An Outdated Estate Plan Can Leave You Vulnerable. When Is It Time For An Update?

If you own a computer, you know it requires regular software updates to fine-tune applications to make them the best they can be and keep them running successfully. Software updates address security issues, fix bugs, and add support. If you update your software, most likely, your computer will continue to work well. If you don’t allow for updates, you are taking the chance that your computer will let you down.

Did you know that your estate plan also needs to be “updated” regularly?

Your estate plan is a snapshot of your life the way it was at the time it was created. However, over time your family structure, your assets, and the tax laws change, so you should set a schedule to have your plan reviewed to make sure it doesn’t let you down. Just like software updates, updating your estate plan addresses changes in your life and changes in the law to keep systems running optimally.

So, when should you have your plan updated? Any change in your personal, family, financial, or health situation should prompt you to review your estate plan. But, in general, I recommend that you pick a date that you will remember to review the plan each year. Your cue to remember this might be a birthday or anniversary … any date that will jog your memory and allow you time to sit and read through your plan.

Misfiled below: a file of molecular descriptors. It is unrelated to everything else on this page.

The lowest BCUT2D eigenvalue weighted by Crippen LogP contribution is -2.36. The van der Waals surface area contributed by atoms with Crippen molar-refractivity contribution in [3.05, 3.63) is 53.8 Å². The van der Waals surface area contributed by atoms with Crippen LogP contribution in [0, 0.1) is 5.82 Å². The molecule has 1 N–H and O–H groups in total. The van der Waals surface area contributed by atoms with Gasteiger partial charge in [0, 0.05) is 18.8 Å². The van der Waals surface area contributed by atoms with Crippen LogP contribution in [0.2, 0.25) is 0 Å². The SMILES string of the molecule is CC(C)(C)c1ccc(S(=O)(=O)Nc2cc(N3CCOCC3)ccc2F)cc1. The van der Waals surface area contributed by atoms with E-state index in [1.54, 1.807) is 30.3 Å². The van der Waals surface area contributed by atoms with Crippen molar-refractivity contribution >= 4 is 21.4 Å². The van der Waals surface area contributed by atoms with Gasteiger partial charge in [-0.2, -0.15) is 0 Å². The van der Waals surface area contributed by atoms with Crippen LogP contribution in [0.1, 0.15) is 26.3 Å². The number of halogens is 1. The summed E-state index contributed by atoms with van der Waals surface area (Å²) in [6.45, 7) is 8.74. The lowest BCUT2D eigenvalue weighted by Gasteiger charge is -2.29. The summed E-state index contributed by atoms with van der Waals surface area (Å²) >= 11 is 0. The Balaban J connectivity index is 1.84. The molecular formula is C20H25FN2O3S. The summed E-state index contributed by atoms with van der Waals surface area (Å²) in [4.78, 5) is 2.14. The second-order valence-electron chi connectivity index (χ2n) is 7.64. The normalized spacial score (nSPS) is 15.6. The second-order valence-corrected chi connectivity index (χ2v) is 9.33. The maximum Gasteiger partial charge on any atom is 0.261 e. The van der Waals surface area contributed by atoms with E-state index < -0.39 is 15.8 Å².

If you think a change is needed, don’t write on your estate plan. Call your wills and trust lawyer. Hopefully, your attorney operates like we do and does not charge for quick questions like these. You should be able to pick up the phone and speak to your attorney to ask whether your plan needs an update.

Better yet, you should ask your lawyer whether he or she has a formal update program that includes regular, formal check-ups. Some things might impact your plan that you don’t know about, such as changes in federal or state laws or life changes that you may not recognize as affecting your estate plan.

As a guide, I’ve provided a list of a few events that should prompt you to review your plan:

 

You and Your Spouse

  • You marry, divorce, or separate
  • Your or your spouse’s health declines
  • Your spouse dies
  • The value of your assets change dramatically
  • Other changes to your assets, such as opening new retirement accounts, life insurance policies, or changing banks
  • Change in business interests
  • You buy new real estate, such as rental property, a vacation home, or real estate in another state

 

Your Family (and heirs)

  • Birth or adoption
  • Marriage or divorce
  • Finances change
  • Parent/relative becomes your dependent
  • Minor becomes an adult
  • Attitude toward you changes
  • Health declines
  • Family member dies

 

Other

  • Federal or state tax laws change
  • You plan to move to a different state
  • Your successor trustee, guardian, or administrator moves, becomes ill or changes their mind
  • You change your mind
 

If you need some help looking at your plan, I welcome you to contact our office at 919-443-3035 to discuss an Estate Plan Checkup.

Jackie Bedard
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Attorney, Author, and Founder of Carolina Family Estate Planning